carbon dioxide

Tim Ellis/KUAC

The University of Alaska Fairbanks is building a heat-and-power plant to replace the old facility that went into service in 1964. The new $245 million powerplant, scheduled to come online next year, will feature updated technology that’ll reduce most pollutants – but it will continue to emit  greenhouse gases blamed for warming the planet. Many on campus say that conflicts with UAF’s leadership in Arctic climate-change research.


A possible connection between climate change and noctilucent clouds …


A possible short-term benefit to a greenhouse gas …


The ripple effects of polar ice-melting …


“No matter what we do ... we cannot stop climate change in its tracks,” says John Holdren, President Obama’s science adviser. “It’s already having significant impacts. Those impacts will grow, and we need to be prepared for that.”


Ocean acidity threatening the marine food web …  


David Spindler/UAF Sun Star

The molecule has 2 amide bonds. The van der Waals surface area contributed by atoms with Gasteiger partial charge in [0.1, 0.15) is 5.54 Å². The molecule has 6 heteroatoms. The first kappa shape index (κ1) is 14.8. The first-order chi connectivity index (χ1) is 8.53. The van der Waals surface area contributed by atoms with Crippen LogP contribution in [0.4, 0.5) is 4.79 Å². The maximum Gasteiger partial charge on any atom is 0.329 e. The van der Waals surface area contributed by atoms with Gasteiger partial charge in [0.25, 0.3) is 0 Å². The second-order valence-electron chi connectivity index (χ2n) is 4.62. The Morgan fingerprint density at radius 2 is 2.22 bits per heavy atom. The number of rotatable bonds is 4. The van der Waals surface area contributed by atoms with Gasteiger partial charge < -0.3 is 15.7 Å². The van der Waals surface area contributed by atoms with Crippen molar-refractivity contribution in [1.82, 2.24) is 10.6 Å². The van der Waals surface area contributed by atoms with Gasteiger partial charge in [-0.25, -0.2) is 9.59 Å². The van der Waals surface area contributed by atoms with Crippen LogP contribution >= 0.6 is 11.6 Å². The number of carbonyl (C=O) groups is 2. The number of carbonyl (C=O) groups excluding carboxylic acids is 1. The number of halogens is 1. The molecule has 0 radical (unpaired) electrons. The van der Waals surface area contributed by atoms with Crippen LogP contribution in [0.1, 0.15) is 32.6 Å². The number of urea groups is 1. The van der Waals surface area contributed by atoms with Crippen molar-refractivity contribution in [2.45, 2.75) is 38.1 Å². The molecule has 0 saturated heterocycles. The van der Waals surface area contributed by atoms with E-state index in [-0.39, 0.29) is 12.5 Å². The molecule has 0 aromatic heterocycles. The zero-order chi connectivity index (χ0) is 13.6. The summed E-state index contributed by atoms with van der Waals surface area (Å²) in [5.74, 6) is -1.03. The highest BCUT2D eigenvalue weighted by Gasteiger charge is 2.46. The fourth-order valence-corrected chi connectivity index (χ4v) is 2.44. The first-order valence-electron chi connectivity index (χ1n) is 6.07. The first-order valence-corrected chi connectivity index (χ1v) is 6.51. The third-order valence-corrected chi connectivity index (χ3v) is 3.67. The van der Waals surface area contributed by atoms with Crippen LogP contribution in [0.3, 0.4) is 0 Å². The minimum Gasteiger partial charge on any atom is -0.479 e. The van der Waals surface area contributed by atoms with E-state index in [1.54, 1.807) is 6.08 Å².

Golden Valley Electric Association’s top executive says members should prepare for rate hikes to pay for GVEA’s response to new pollution controls on powerplants that the federal government announced today. The new rule will be phased in over the coming years in an effort to cut powerplants’ production of climate-changing greenhouse gases by about a third.


Emily Schwing

Fairbanks, AK - Elections, stormy weather, the impending winter darkness.... we all need to take a deep breath this time of year.  Luckily, our bodies can’t forget to breathe. But we have all forgotten when and how breathing began.  Now, scientists at the University of Alaska Fairbanks may have discovered the origins of the process.  The answer comes from a primitive fish that still swims Alaska's rivers.